Jenny Johnson is an ISEAI Full-Allied Member and Functional Medicine Certified Health Coach and Physical Therapist. She is the founder and owner of Simplified Wellness Designs, providing private and group support services for individuals with EAI worldwide.
What is your primary field of work, where are you located, and do you offer remote consultations?
My practice is based in Woodland Park, CO with the majority of services taking place virtually via telehealth. I am a licensed physical therapist and national-board certified health and wellness coach with additional formal training in functional medicine, the Shoemaker Protocol, the Bredesen Protocol, HeartMath, and the Safe and Sound Protocol (nervous system support).
What are your specialties and unique perspectives on environmental health?
As a Functional Medicine EAI Coach, I serve alongside clinicians and IEPs to support the whole-person recovery of individuals facing EAI. Private coaching services often include mindset work, exercise and nutritional considerations, stress management and nervous system rebalancing, goal-setting, and accountability. In addition to private coaching, I offer patient education and supportive community through 12-week group programs, a self-paced online course, and a low-cost virtual support group called the CIRS Healing Collective.
How did you get into your field of expertise and what led you into the realm of EAI?
While taking a hiatus from professional life to homeschool my young children on an organic farm 10 years ago, I experienced the downside of living so closely with nature. Watching my children run barefoot through the tall pasture grasses and placing buckets under the leaks of our little cabin felt idyllic, but our family of four ended up experiencing the devastating power of biotoxins firsthand. As with most who experience EAI, every aspect of our lives was impacted – our bodies, our finances, our lifestyle, our home, our social life, our careers, our hobbies, our marriage, our mental health, our spiritual health, and more. While we eventually found the information we needed to pursue clean housing and proper medical care, it was not without a fair share of collateral damage.
My training as a physical therapist over 20 years ago had given me a mechanistic perspective on healing – if you do the work, you should heal. At the time of my illness, I didn’t yet have much appreciation for mind-body medicine or the influence that non-medical obstacles can have on our ability to heal. The functional medicine practitioner who helped our family recover from EAI helped us see the interconnectedness of all systems, and appreciate the importance of managing our challenging emotions, relationships, thoughts, nervous system states – not to mention diet, sleep and movement. It’s embarrassing to admit how novel this basic information felt! Don’t we all as humans already know these things? For the organic gardener in me, it was a great reminder of how important it is to cultivate conditions for growth. I had all sorts of compacted soil, rocks and weeds in my “inner garden,” and it was no wonder that I needed more than meds and a clean house to get well. My personal journey through EAI resulted in much suffering, yet also much transformation. Our family is now healthier than ever before, because we have learned how to tend our inner gardens for foundational wellness.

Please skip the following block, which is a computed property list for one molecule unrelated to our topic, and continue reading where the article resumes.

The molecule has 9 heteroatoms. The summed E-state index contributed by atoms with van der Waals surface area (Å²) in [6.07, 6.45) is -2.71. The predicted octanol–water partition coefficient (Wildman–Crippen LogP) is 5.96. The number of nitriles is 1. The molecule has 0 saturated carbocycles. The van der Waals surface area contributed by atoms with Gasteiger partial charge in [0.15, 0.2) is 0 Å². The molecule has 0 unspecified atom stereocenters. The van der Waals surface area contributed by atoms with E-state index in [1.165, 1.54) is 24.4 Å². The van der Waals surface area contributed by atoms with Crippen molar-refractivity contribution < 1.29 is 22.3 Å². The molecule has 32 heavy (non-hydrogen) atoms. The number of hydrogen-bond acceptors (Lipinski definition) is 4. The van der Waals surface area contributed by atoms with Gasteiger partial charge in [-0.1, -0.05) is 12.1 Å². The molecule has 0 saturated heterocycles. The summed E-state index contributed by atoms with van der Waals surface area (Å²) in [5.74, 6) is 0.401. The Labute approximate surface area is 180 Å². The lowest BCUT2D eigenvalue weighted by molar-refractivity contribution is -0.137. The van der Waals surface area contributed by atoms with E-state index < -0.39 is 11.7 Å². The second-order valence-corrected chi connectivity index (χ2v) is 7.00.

Following my personal recovery, I was motivated to pursue certification in functional medicine coaching so that I had more tools to empower my clients with, based in behavioral psychology, lifestyle medicine, and mind-body practices. My passion is to equip my EAI clients with the information, tools and supportive community to cultivate conditions for whole-person recovery and resilience, to minimize overwhelm and trauma as much as possible, and to use unavoidable suffering as an invitation for personal growth.
What are one or two of your biggest EAI “aha” moments?
The whole-person must be addressed for true healing! Stress, trauma, negative emotions, challenging relationships…they all dysregulate our nervous system and can serve as obstacles to healing, even if we’re “doing all the right things.” Full recovery and long-term resilience are absolutely possible when we address all the layers.
What would you like the public and other ISEAI members to know?
- It sometimes takes a village. Don’t be afraid to put together a multi-disciplinary team of professionals, so that whole-person recovery and resilience is more likely! When we all respect each other and “stay in our lane,” collaboration is truly beautiful.
- Community is powerful. It can be powerfully destabilizing, or powerfully healing! Finding a positive and supportive community of overcomers can be a key part in one’s recovery. I facilitate such an online community called the CIRS Healing Collective, and am sure others are out there as well.
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